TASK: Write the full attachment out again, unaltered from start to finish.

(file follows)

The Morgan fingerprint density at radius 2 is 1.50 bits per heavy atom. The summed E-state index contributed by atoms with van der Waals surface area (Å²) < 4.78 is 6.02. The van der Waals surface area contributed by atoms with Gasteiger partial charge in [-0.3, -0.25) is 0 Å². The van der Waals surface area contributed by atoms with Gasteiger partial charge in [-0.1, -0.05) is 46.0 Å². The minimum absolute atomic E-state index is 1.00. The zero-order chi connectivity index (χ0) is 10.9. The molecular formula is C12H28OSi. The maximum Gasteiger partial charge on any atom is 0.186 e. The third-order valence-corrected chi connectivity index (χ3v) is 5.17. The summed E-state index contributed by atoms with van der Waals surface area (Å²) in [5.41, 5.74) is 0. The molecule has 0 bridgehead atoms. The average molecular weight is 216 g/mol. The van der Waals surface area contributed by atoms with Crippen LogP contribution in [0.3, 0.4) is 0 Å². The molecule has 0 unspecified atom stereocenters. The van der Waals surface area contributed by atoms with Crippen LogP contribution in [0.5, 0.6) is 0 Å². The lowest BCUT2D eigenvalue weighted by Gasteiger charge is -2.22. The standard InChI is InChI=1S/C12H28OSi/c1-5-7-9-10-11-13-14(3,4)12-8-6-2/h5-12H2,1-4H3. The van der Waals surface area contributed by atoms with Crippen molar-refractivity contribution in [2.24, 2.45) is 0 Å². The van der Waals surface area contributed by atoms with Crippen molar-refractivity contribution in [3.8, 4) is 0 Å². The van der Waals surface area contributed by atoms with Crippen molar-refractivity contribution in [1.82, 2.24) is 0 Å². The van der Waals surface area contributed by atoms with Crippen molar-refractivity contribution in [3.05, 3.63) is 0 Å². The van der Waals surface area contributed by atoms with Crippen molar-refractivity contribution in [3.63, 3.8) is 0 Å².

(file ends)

The Morgan fingerprint density at radius 2 is 1.50 bits per heavy atom. The summed E-state index contributed by atoms with van der Waals surface area (Å²) < 4.78 is 6.02. The van der Waals surface area contributed by atoms with Gasteiger partial charge in [-0.3, -0.25) is 0 Å². The van der Waals surface area contributed by atoms with Gasteiger partial charge in [-0.1, -0.05) is 46.0 Å². The minimum absolute atomic E-state index is 1.00. The zero-order chi connectivity index (χ0) is 10.9. The molecular formula is C12H28OSi. The maximum Gasteiger partial charge on any atom is 0.186 e. The third-order valence-corrected chi connectivity index (χ3v) is 5.17. The summed E-state index contributed by atoms with van der Waals surface area (Å²) in [5.41, 5.74) is 0. The molecule has 0 bridgehead atoms. The average molecular weight is 216 g/mol. The van der Waals surface area contributed by atoms with Crippen LogP contribution in [0.3, 0.4) is 0 Å². The molecule has 0 unspecified atom stereocenters. The van der Waals surface area contributed by atoms with Crippen LogP contribution in [0.5, 0.6) is 0 Å². The lowest BCUT2D eigenvalue weighted by Gasteiger charge is -2.22. The standard InChI is InChI=1S/C12H28OSi/c1-5-7-9-10-11-13-14(3,4)12-8-6-2/h5-12H2,1-4H3. The van der Waals surface area contributed by atoms with Crippen molar-refractivity contribution in [2.24, 2.45) is 0 Å². The van der Waals surface area contributed by atoms with Crippen molar-refractivity contribution in [3.8, 4) is 0 Å². The van der Waals surface area contributed by atoms with Crippen molar-refractivity contribution in [1.82, 2.24) is 0 Å². The van der Waals surface area contributed by atoms with Crippen molar-refractivity contribution in [3.05, 3.63) is 0 Å². The van der Waals surface area contributed by atoms with Crippen molar-refractivity contribution in [3.63, 3.8) is 0 Å².